Try pruning a fixed percentage of the lowest value nodes and see if your AI still plays well enough. The idea behind this is that even though a board may offer some small advantage over the opponent at the evaluation depth, there may be many other candidate boards that offer a better advantage... and while these don't guarantee a win, you only have the limited horizon of information on which to base the decision, so the rational choice is to take consider the higher value boards over the lower value boards.

Cheers,

Timkin

[edited by - Timkin on November 20, 2002 6:09:53 PM]

Share this post


Link to post
Share on other sites
I''ll assume you are using plain jane alpha-beta searching without any extensions. First of all, this is a huge area, but there is a ton of literature out there (and source), so research is your friend.

Now onto the good stuff .

A quick run-down of the features in my Othello AI (relating directly to game search):
- Negascout
- Iterative deepening w/ move reordering
- Hash tables
- Forward pruning (using multi prob-cut)

It also has fun stuff like a learning opening book and perfect endgame play, but that is mostly unrelated. A quick rundown of what each features means and how it helps follows:

1. Negascout

The heart of the game search. Negascout is an enhanced alpha-beta that will provably search less nodes. Check out this page for starting source to Negascout (scroll down a bit past the mtd(f) stuff, which btw is also really good, but I prefer Negascout).

2. Iterative deepening w/ move reordering

A key element for speeding things up. The basic idea is that alpha-beta (or negascout, mtd(f), etc.) wants to have the best move first in the game tree. Well how do we find the best node in the game tree, after all, that''s what we are searching for right? Well, how about if we search to a lower ply then use those results to reorder our move list? Tada, great performance . You worry about recalculating moves? Don''t. The vast majority of search time is spent in your last ply anyhow, but once we add hash tables this won''t matter in any case.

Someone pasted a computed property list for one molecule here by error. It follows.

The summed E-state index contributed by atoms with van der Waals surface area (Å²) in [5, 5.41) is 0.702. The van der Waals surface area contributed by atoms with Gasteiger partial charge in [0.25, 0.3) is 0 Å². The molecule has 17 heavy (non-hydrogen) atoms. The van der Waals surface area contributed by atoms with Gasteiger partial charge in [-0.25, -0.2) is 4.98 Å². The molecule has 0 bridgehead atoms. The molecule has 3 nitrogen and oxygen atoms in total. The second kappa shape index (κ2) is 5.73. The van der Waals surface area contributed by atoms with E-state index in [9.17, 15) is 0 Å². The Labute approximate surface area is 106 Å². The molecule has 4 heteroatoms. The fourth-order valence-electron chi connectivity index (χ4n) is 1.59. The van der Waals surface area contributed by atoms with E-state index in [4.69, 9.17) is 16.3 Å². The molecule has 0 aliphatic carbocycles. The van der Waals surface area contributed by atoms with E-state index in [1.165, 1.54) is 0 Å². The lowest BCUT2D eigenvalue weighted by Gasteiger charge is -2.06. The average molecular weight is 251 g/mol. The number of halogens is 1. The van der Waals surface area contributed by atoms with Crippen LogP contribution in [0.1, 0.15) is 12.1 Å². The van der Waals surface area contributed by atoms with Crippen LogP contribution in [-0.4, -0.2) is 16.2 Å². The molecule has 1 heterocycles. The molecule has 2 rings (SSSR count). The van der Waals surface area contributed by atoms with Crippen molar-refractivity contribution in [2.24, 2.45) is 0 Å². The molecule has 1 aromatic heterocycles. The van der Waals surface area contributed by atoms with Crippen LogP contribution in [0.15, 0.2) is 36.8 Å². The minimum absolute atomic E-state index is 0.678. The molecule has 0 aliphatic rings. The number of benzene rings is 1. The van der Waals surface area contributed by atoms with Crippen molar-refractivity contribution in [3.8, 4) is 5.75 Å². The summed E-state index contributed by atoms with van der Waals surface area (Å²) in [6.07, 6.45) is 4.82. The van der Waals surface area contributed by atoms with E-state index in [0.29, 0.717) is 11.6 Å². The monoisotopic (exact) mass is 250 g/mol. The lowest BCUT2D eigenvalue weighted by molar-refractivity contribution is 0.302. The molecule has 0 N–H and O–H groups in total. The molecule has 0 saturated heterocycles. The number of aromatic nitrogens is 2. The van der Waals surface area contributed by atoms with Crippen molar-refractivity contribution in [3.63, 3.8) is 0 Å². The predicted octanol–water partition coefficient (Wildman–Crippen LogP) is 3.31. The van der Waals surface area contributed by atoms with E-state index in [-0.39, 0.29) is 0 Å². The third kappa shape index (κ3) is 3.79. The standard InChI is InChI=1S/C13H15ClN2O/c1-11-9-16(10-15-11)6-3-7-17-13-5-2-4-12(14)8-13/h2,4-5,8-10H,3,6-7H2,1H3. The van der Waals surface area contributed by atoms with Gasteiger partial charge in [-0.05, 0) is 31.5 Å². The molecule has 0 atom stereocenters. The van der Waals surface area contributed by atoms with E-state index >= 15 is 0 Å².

3. Hash tables (or Transposition tables)

Basically once we have searched a board, don''t do it again! We are bound to come by the same position in our search tree and if we''ve already done the work, why do it again? Storing hash tables across moves also gives a nice boost as we get our first n-2 plies for free (where n is our search depth).

The basic idea behind this is to keep a key that represents our board. Of course we only have finite memory so there will be collisions and since we want it to be lightning quick we''ll probably use a simple solution, like overwrite the current data . Look up Zobrist''s algorithm for calculating hash keys, it can be done very quickly while you are making the moves.

4. Forward pruning

In my case (Othello), I was able to use multi prob-cut as it has been researched well for othello. However it requires having a large game library available and a stable evaluation function (generally trained using neural nets, or solving large linear equation systems).

The general idea is that if a move sucks really bad at a low ply, then don''t bother searching it any more. You will note that is hardly an exact definition and indeed this is one part of game AI design that is very much still being researched.

Overview

Using the first 3 techniques I mentioned above will almost certainly give your program a huge boost in speed. I didn''t get into any specific low-level optimizations (although that can also make a huge difference), but that should be enough to get you started . Good luck!

Good link:

Great Game AI tutorial for chess on gamedev.net.

Share this post


Link to post
Share on other sites